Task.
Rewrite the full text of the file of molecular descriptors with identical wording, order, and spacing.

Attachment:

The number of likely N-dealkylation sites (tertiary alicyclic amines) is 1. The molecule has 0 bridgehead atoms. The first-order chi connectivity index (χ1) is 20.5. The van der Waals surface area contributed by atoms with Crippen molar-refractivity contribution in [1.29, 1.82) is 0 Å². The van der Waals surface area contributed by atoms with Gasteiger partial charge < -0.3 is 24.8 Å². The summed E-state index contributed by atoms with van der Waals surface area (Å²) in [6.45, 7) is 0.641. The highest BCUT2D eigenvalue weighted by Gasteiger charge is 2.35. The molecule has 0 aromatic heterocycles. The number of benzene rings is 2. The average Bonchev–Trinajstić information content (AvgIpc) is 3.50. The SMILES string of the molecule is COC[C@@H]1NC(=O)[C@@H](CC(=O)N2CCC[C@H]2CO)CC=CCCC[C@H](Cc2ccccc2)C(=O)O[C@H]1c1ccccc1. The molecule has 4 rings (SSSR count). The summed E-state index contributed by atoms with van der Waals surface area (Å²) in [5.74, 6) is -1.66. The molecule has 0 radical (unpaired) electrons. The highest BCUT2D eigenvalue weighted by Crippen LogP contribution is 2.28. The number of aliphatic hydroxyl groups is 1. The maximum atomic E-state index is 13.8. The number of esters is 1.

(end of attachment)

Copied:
The number of likely N-dealkylation sites (tertiary alicyclic amines) is 1. The molecule has 0 bridgehead atoms. The first-order chi connectivity index (χ1) is 20.5. The van der Waals surface area contributed by atoms with Crippen molar-refractivity contribution in [1.29, 1.82) is 0 Å². The van der Waals surface area contributed by atoms with Gasteiger partial charge < -0.3 is 24.8 Å². The summed E-state index contributed by atoms with van der Waals surface area (Å²) in [6.45, 7) is 0.641. The highest BCUT2D eigenvalue weighted by Gasteiger charge is 2.35. The molecule has 0 aromatic heterocycles. The number of benzene rings is 2. The average Bonchev–Trinajstić information content (AvgIpc) is 3.50. The SMILES string of the molecule is COC[C@@H]1NC(=O)[C@@H](CC(=O)N2CCC[C@H]2CO)CC=CCCC[C@H](Cc2ccccc2)C(=O)O[C@H]1c1ccccc1. The molecule has 4 rings (SSSR count). The summed E-state index contributed by atoms with van der Waals surface area (Å²) in [5.74, 6) is -1.66. The molecule has 0 radical (unpaired) electrons. The highest BCUT2D eigenvalue weighted by Crippen LogP contribution is 2.28. The number of aliphatic hydroxyl groups is 1. The maximum atomic E-state index is 13.8. The number of esters is 1.